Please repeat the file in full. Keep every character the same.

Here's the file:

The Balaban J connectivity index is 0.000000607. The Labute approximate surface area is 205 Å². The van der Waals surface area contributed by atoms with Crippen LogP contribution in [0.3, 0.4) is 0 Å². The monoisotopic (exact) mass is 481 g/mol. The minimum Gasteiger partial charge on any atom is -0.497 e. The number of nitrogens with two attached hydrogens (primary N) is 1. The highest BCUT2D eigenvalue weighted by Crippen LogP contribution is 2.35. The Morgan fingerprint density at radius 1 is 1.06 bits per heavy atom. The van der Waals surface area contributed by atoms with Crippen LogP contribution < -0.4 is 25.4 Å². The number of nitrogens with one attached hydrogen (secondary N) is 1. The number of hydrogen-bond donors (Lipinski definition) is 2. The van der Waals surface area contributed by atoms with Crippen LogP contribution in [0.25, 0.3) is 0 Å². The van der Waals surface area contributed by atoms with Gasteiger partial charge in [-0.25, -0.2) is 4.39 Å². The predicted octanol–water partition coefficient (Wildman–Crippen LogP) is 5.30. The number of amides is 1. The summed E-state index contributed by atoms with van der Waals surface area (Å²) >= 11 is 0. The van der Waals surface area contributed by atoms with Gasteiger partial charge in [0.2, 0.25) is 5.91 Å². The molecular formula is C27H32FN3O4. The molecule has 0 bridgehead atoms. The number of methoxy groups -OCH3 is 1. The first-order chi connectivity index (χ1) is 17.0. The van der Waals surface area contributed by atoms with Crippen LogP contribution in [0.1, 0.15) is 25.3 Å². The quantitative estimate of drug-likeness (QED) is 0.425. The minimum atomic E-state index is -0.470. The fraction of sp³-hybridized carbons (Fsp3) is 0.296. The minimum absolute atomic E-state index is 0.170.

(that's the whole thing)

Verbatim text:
The Balaban J connectivity index is 0.000000607. The Labute approximate surface area is 205 Å². The van der Waals surface area contributed by atoms with Crippen LogP contribution in [0.3, 0.4) is 0 Å². The monoisotopic (exact) mass is 481 g/mol. The minimum Gasteiger partial charge on any atom is -0.497 e. The number of nitrogens with two attached hydrogens (primary N) is 1. The highest BCUT2D eigenvalue weighted by Crippen LogP contribution is 2.35. The Morgan fingerprint density at radius 1 is 1.06 bits per heavy atom. The van der Waals surface area contributed by atoms with Crippen LogP contribution < -0.4 is 25.4 Å². The number of nitrogens with one attached hydrogen (secondary N) is 1. The number of hydrogen-bond donors (Lipinski definition) is 2. The van der Waals surface area contributed by atoms with Crippen LogP contribution in [0.25, 0.3) is 0 Å². The van der Waals surface area contributed by atoms with Gasteiger partial charge in [-0.25, -0.2) is 4.39 Å². The predicted octanol–water partition coefficient (Wildman–Crippen LogP) is 5.30. The number of amides is 1. The summed E-state index contributed by atoms with van der Waals surface area (Å²) >= 11 is 0. The van der Waals surface area contributed by atoms with Gasteiger partial charge in [0.2, 0.25) is 5.91 Å². The molecular formula is C27H32FN3O4. The molecule has 0 bridgehead atoms. The number of methoxy groups -OCH3 is 1. The first-order chi connectivity index (χ1) is 17.0. The van der Waals surface area contributed by atoms with Crippen LogP contribution in [0.1, 0.15) is 25.3 Å². The quantitative estimate of drug-likeness (QED) is 0.425. The minimum atomic E-state index is -0.470. The fraction of sp³-hybridized carbons (Fsp3) is 0.296. The minimum absolute atomic E-state index is 0.170.